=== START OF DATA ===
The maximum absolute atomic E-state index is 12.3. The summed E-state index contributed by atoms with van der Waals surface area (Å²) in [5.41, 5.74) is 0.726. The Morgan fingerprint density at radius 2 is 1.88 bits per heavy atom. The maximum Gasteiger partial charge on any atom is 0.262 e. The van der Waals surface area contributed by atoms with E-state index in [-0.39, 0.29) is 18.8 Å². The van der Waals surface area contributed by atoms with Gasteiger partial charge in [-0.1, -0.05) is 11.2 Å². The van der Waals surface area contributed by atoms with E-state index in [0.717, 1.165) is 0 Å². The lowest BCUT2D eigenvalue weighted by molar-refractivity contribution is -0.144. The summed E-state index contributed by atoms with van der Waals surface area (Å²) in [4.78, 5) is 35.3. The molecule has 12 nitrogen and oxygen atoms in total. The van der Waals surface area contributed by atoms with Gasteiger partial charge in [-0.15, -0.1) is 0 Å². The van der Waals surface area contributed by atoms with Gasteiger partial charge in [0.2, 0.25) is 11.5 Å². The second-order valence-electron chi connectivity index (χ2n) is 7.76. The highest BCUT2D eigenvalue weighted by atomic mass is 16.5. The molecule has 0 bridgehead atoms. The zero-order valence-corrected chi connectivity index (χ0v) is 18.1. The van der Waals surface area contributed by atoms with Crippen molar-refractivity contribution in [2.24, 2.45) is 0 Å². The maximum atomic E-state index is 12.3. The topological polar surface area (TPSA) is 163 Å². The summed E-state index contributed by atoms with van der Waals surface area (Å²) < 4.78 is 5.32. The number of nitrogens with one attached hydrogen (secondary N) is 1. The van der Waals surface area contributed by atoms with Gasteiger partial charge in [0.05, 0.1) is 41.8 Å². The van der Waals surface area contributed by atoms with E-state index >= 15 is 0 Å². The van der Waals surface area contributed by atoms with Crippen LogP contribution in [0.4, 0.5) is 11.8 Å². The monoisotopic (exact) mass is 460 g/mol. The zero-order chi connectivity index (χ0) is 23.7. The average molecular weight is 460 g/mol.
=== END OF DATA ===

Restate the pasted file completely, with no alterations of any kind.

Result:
The maximum absolute atomic E-state index is 12.3. The summed E-state index contributed by atoms with van der Waals surface area (Å²) in [5.41, 5.74) is 0.726. The Morgan fingerprint density at radius 2 is 1.88 bits per heavy atom. The maximum Gasteiger partial charge on any atom is 0.262 e. The van der Waals surface area contributed by atoms with E-state index in [-0.39, 0.29) is 18.8 Å². The van der Waals surface area contributed by atoms with Gasteiger partial charge in [-0.1, -0.05) is 11.2 Å². The van der Waals surface area contributed by atoms with E-state index in [0.717, 1.165) is 0 Å². The lowest BCUT2D eigenvalue weighted by molar-refractivity contribution is -0.144. The summed E-state index contributed by atoms with van der Waals surface area (Å²) in [4.78, 5) is 35.3. The molecule has 12 nitrogen and oxygen atoms in total. The van der Waals surface area contributed by atoms with Gasteiger partial charge in [-0.15, -0.1) is 0 Å². The van der Waals surface area contributed by atoms with Gasteiger partial charge in [0.2, 0.25) is 11.5 Å². The second-order valence-electron chi connectivity index (χ2n) is 7.76. The highest BCUT2D eigenvalue weighted by atomic mass is 16.5. The molecule has 0 bridgehead atoms. The zero-order valence-corrected chi connectivity index (χ0v) is 18.1. The van der Waals surface area contributed by atoms with Crippen molar-refractivity contribution in [2.24, 2.45) is 0 Å². The maximum atomic E-state index is 12.3. The topological polar surface area (TPSA) is 163 Å². The summed E-state index contributed by atoms with van der Waals surface area (Å²) < 4.78 is 5.32. The number of nitrogens with one attached hydrogen (secondary N) is 1. The van der Waals surface area contributed by atoms with Gasteiger partial charge in [0.05, 0.1) is 41.8 Å². The van der Waals surface area contributed by atoms with E-state index >= 15 is 0 Å². The van der Waals surface area contributed by atoms with Crippen LogP contribution in [0.4, 0.5) is 11.8 Å². The monoisotopic (exact) mass is 460 g/mol. The zero-order chi connectivity index (χ0) is 23.7. The average molecular weight is 460 g/mol.